Besides this, we offer a Children’s Area, Performer’s Corner, Fire Zone, Jamming Area, and plenty more!

What, in your opinion, makes Audio Farm stand out from other festivals?

We are non-corporate organisation curated for love, not money, and Audio Farm Festival is a transformational festival, which focuses on healing, wellbeing, spreading positive vibes and inspiring people. We are also a 100% vegan festival and all our profits go to charity. All this, along with good quality music from across the globe, is what I believe makes us special.

Over the past few decades, other UK festivals have changed from free-thinking and love-fuelled events to corporate businesses. Sadly, over 45% of festivals in the UK are now owned by a handful of corporate companies with one objective: making money. These corporations see festivals as a way getting rich, whereas Audio Farm has, and always will, stand up against these corporations. We will continue to run our events for charity, and curate them for love, rather than selling out to these corporate companies that are trying to monopolise our beloved UK festival scene.

Who or what has been your greatest influence?

The Audio Farm Collective are all seasoned festival-goers and over the years, we have been inspired by many of these festivals, namely Boom in Portugal. We got inspired to create a transformational festival like Boom and we aim to inspire others in the same way.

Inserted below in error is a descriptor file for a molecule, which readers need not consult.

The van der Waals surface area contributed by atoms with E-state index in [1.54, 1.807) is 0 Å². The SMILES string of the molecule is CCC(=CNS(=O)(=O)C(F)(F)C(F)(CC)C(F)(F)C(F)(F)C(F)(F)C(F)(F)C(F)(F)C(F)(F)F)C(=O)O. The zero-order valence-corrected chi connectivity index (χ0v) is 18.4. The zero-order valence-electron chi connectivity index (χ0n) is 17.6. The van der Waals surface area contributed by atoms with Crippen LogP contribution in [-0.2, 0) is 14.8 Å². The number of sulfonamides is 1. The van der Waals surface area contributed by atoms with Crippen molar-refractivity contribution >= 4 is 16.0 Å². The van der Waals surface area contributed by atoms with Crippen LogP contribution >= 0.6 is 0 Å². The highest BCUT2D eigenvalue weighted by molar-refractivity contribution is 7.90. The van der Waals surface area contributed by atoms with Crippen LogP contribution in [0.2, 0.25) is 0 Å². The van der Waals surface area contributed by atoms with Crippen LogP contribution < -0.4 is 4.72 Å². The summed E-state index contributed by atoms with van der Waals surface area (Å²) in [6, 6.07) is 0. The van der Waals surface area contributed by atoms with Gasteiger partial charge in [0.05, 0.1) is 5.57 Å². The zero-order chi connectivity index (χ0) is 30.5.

Can you tell me a little more about The Green Paw Project?

The Green Paw Project is aiming to raise £30,000 to build an animal wildlife sanctuary in Malawi to help rescue and rehabilitate wildlife, such as leopards and antelopes, and aid in the fight against poaching animals through frontline work in the National Parks. With funds raised from previous Audio Farm events and festivals, Green Paw’s project ‘Mission Malawi’ will kick off in October with a free veterinary clinic and Rabies campaign for locals of Malawi, which is project managed by the Audio Farm team, founders of the charity. As 100% of Audio Farm Festival Ltd’s shares are also owned by the Green Paw Project, the ticket money goes towards event costs and the remainder is given to fund the vital work of the charity. This is all on top of the donations that have previously been generated from past events and festivals, which amounts to an incredible £14,756.

Any last words?

“In the universe, there are things that are known, and things that are unknown, and in between, there are doors.” ONE LOVE, ONE TRIBE x

For more interviews with festival organisers, follow my series “Tell me about your festival” on Medium.

Composed by: Milly Day
Photos: www.onetribefestival.org